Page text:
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Nov 13, 2005
Approaches to a water economy

When Rajasthan Patrika decided to celebrate its 50th year with a campaign to restore the state's traditional water saving structures, it was not prepared for the tidal wave of enthusiasm the idea evoked. Ramesh Menon writes: "Rajasthan Patrika had no idea that its campaign would become such a hit, a mass movement. Soon, people from varied age groups, were at work — desilting tanks, restoring traditional wells. They got their hands dirty, but it was the dream of seeing water once again that was the motivating force. As many as 1,46,000 volunteers clocking around 4,38,942 man-hours were involved. If the government was to hire them, it would easily have cost them upward of Rs 5 crore... Thousands of volunteers learnt the importance of respecting traditional wisdom. It broke down caste and communal barriers that are so strong in Rajasthan. Many of the reservoirs that were desilted like the Jaganathsagar in Jaipur were lying unused for over 20 years. When the rains came, the first signs of magic appeared. Water slowly started trickling into the reservoirs and wells".

On the 93 acre campus of the Indian Institute of Management, Kozhikode [IIM-K], 400 residents are dependant entirely on stored rain water. A 1.5 acre pond gives them 100,000 litres per day. It is fed by the slopes on which the buildings stand. IIM-K has no other source of water and shows no insecurity. ICRISAT has worked in simple, well-known watershed management practices in the village of Kothapally in AP to enable farmers to raise three crops a year. Kothapally has become an island of plenty in the water-scarce Ranga Reddy District. This report quotes an ICRISAT officer:"The project is an eye-opener to how the community can be involved in tackling drought through regeneration of natural resources. It is a model for any region facing a drought".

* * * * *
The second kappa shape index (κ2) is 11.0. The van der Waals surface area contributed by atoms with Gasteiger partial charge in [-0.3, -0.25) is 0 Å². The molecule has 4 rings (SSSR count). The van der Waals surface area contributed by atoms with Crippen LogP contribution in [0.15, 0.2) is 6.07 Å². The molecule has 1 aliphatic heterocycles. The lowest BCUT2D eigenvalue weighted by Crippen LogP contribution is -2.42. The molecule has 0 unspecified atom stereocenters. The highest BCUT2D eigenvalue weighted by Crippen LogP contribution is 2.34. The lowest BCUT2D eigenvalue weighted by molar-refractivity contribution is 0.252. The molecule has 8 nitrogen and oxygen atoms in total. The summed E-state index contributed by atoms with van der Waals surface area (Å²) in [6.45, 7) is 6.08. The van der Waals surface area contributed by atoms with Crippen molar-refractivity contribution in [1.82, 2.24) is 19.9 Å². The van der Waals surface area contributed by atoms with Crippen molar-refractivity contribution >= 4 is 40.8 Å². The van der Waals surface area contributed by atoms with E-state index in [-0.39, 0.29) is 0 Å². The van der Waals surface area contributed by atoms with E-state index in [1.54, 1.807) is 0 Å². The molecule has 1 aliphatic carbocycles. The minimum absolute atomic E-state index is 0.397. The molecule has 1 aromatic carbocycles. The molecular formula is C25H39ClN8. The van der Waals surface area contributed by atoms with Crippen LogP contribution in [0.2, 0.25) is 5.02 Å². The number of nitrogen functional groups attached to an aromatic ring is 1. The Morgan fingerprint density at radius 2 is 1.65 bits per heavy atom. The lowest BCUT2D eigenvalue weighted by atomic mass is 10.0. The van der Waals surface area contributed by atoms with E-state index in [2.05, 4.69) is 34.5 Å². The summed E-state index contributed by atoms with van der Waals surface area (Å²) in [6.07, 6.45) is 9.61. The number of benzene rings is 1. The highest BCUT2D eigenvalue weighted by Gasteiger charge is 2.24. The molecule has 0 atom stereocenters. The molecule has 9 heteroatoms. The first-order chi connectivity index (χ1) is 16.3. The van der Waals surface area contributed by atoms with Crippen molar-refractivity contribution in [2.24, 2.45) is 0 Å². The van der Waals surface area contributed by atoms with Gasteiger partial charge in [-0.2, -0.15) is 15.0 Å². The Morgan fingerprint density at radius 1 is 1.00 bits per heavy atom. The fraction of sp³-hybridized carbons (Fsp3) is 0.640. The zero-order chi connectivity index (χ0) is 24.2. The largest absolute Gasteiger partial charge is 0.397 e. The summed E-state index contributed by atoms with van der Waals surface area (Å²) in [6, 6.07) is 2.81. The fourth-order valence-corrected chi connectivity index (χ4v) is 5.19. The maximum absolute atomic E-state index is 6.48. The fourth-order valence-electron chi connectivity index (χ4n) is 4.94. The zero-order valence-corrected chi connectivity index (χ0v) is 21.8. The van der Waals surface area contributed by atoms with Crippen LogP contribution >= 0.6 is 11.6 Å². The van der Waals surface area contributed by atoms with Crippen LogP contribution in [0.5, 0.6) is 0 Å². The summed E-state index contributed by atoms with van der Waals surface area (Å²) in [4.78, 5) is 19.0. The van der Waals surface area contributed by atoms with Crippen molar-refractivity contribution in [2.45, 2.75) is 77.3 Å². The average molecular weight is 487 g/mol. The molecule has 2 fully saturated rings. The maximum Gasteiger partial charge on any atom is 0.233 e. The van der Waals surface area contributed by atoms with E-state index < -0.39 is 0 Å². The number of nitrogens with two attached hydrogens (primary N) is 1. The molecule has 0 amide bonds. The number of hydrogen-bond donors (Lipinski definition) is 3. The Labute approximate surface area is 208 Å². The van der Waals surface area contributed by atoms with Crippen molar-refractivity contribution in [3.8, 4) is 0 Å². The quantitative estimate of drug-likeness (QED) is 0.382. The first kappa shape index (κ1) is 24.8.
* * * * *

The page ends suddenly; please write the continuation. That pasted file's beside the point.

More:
Elsewhere in AP, a pioneering experiment uses a check dam made of rubber to trap water during rains and get out of the way when not required. The idea is well-known in 20 countries. They are portable and avoid silting up. Here's more information on rubber dams.

The purpose of this article is not to catalogue local successes - they are in the thousands. The point is that life is possible without big dams or big money. The government instead of abdicating its charge to private investors, should legislate meaningful rules and encourage community participation. There is some evidence the importance of watershed management has been realised. The Prime Minister Manmohan Singh announced on Aug 15, a National Rainfed Area Authority.

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